Cheap supermarket deals on alcohol do not exacerbate binge-drinking, a panel of experts has told MPs.
An All-Party Parliamentary Group meeting heard that binge-drinking could only be curbed if wider issues in society were addressed.
"It is not because of price that people drink," said Marie Choquet, research director at the French National Institute of Health and Medical Research.
"Of course consumers will buy it cheaply when they can, but they will find a way of drinking whatever the price is.
"In order to solve the problem of alcohol harm we have to dig deeper and look at why it is that people drink. Their social and cultural circumstances, families and communities are all factors."
Fellow panellist Gaye Pedlow, alcohol policy director at Diageo, said: "Cheap booze does have an effect on what people choose to drink and how they consume it, but it does not affect the levels consumed per se.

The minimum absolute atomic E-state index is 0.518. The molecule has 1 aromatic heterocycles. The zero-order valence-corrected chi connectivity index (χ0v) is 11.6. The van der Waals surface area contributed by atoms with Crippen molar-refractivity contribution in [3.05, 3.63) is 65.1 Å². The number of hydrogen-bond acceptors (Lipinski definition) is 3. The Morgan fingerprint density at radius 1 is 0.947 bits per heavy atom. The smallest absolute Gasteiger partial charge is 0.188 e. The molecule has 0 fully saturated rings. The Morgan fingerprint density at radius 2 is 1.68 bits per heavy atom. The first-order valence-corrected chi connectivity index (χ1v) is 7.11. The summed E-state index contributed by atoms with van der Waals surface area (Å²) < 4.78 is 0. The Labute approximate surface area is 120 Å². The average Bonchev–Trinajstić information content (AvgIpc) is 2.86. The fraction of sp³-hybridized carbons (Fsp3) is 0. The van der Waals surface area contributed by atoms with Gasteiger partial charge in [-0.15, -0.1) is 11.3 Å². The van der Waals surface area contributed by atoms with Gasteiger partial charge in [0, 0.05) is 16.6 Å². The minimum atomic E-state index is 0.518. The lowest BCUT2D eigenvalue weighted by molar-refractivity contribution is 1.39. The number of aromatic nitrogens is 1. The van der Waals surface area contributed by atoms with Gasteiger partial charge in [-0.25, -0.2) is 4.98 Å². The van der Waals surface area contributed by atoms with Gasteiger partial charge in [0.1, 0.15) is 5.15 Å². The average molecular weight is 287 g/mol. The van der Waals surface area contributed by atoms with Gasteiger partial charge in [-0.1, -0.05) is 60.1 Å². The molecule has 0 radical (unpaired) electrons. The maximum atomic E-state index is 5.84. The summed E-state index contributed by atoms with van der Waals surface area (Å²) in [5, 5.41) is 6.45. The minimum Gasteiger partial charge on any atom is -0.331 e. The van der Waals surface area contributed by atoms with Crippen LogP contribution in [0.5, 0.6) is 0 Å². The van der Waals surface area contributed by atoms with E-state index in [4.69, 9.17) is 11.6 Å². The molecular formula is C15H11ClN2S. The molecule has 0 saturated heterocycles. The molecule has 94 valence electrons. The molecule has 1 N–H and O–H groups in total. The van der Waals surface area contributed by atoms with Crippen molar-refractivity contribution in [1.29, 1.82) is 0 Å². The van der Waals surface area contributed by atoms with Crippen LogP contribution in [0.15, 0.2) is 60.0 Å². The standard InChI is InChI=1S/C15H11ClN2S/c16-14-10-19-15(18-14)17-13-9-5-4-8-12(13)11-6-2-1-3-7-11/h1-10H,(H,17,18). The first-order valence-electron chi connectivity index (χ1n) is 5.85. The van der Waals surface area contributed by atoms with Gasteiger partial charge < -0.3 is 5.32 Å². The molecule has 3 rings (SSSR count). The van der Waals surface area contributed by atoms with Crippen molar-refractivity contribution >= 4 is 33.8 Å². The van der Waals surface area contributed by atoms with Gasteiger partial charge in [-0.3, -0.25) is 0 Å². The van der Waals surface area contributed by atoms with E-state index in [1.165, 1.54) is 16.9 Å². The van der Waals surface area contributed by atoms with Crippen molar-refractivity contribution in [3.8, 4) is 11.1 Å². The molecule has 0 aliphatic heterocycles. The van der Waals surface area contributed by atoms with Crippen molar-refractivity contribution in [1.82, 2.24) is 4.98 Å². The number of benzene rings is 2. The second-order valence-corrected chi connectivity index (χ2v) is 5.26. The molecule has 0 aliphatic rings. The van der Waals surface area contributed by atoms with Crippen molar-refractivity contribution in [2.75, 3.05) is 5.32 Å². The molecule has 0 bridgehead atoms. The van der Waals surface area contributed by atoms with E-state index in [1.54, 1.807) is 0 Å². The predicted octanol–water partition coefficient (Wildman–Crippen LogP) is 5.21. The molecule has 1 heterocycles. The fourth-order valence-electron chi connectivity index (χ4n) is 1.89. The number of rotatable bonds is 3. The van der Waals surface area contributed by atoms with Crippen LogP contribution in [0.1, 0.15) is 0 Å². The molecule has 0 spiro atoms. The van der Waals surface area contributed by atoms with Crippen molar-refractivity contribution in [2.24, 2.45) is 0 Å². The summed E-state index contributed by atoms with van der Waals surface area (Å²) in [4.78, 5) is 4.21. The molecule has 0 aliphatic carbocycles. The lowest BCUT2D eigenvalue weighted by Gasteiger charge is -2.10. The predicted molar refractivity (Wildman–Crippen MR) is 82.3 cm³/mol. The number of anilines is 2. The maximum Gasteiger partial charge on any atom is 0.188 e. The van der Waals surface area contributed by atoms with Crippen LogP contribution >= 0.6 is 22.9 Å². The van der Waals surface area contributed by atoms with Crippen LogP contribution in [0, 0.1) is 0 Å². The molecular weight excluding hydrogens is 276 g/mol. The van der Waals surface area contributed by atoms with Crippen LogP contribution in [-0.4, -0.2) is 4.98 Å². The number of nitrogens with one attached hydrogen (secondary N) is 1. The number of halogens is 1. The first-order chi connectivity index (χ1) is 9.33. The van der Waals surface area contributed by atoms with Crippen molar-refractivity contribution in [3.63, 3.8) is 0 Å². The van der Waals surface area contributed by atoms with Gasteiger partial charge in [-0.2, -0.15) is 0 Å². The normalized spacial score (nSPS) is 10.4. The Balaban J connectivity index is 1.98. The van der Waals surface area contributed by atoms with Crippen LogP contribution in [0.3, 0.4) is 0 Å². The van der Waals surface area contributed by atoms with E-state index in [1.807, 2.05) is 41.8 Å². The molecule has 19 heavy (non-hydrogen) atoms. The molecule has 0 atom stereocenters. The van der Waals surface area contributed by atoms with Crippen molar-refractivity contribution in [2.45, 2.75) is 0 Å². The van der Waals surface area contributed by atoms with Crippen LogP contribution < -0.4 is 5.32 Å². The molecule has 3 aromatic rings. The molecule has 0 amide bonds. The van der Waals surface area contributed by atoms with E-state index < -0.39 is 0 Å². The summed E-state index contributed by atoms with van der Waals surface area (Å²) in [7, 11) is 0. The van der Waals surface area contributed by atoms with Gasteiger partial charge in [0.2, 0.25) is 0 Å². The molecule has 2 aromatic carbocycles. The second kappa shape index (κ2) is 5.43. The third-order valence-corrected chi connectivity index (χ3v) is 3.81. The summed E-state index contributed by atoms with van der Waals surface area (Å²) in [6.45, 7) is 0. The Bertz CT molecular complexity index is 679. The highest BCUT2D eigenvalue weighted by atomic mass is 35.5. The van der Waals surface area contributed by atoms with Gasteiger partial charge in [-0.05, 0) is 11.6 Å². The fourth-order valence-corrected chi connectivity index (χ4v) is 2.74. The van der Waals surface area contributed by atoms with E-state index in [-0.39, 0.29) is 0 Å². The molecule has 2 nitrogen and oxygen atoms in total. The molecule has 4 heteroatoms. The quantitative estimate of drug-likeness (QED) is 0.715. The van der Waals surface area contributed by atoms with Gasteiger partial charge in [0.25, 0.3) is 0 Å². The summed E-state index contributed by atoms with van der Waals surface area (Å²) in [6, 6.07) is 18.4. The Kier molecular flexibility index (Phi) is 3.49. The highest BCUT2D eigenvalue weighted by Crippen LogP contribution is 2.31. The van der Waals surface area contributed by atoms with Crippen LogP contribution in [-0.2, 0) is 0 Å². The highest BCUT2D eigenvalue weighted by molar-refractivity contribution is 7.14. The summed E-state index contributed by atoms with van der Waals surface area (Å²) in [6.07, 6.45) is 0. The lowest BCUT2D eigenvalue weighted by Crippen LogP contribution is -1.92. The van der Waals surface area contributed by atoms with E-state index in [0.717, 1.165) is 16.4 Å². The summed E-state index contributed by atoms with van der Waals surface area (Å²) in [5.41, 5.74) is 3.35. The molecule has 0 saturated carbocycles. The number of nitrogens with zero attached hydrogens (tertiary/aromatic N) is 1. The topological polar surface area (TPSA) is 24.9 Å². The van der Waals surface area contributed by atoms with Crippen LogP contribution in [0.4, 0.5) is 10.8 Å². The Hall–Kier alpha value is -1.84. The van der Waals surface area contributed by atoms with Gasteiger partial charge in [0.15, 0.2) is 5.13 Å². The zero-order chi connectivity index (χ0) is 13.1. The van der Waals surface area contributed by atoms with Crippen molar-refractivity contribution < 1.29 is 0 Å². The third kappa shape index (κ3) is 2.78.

"This isn't being taken into account in the way policy is being decided at the moment."
But Jack Law, chief executive of Alcohol Focus Scotland, warned that the price of booze was still an important issue.
"If we avoid talking about the price issues then we are ignoring a potentially significant factor that could, along with other factors, make a big difference," he said.
The meeting was held to launch a new book published by the International Centre for Alcohol Policies on the subject of tackling alcohol harm.